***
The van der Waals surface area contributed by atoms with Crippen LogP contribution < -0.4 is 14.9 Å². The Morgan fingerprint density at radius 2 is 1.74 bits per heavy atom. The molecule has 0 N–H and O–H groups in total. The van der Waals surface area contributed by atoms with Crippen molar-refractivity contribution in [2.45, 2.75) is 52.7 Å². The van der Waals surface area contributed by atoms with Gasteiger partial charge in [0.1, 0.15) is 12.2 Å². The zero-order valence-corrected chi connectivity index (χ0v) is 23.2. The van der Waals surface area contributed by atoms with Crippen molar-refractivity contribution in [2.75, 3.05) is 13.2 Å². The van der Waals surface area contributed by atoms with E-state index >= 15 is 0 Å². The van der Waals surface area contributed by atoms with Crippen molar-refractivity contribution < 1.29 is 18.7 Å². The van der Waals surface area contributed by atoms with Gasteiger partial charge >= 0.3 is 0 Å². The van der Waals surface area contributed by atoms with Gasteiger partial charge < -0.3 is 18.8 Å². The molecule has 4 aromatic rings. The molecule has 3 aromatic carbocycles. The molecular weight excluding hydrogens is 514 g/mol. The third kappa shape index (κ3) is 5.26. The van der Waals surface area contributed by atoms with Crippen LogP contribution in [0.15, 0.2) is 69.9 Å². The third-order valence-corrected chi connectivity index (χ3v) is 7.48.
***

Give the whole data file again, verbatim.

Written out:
The van der Waals surface area contributed by atoms with Crippen LogP contribution < -0.4 is 14.9 Å². The Morgan fingerprint density at radius 2 is 1.74 bits per heavy atom. The molecule has 0 N–H and O–H groups in total. The van der Waals surface area contributed by atoms with Crippen molar-refractivity contribution in [2.45, 2.75) is 52.7 Å². The van der Waals surface area contributed by atoms with Gasteiger partial charge in [0.1, 0.15) is 12.2 Å². The zero-order valence-corrected chi connectivity index (χ0v) is 23.2. The van der Waals surface area contributed by atoms with Crippen molar-refractivity contribution in [2.75, 3.05) is 13.2 Å². The van der Waals surface area contributed by atoms with E-state index >= 15 is 0 Å². The van der Waals surface area contributed by atoms with Crippen molar-refractivity contribution < 1.29 is 18.7 Å². The van der Waals surface area contributed by atoms with Gasteiger partial charge >= 0.3 is 0 Å². The van der Waals surface area contributed by atoms with Gasteiger partial charge < -0.3 is 18.8 Å². The molecule has 4 aromatic rings. The molecule has 3 aromatic carbocycles. The molecular weight excluding hydrogens is 514 g/mol. The third kappa shape index (κ3) is 5.26. The van der Waals surface area contributed by atoms with Crippen LogP contribution in [0.15, 0.2) is 69.9 Å². The third-order valence-corrected chi connectivity index (χ3v) is 7.48.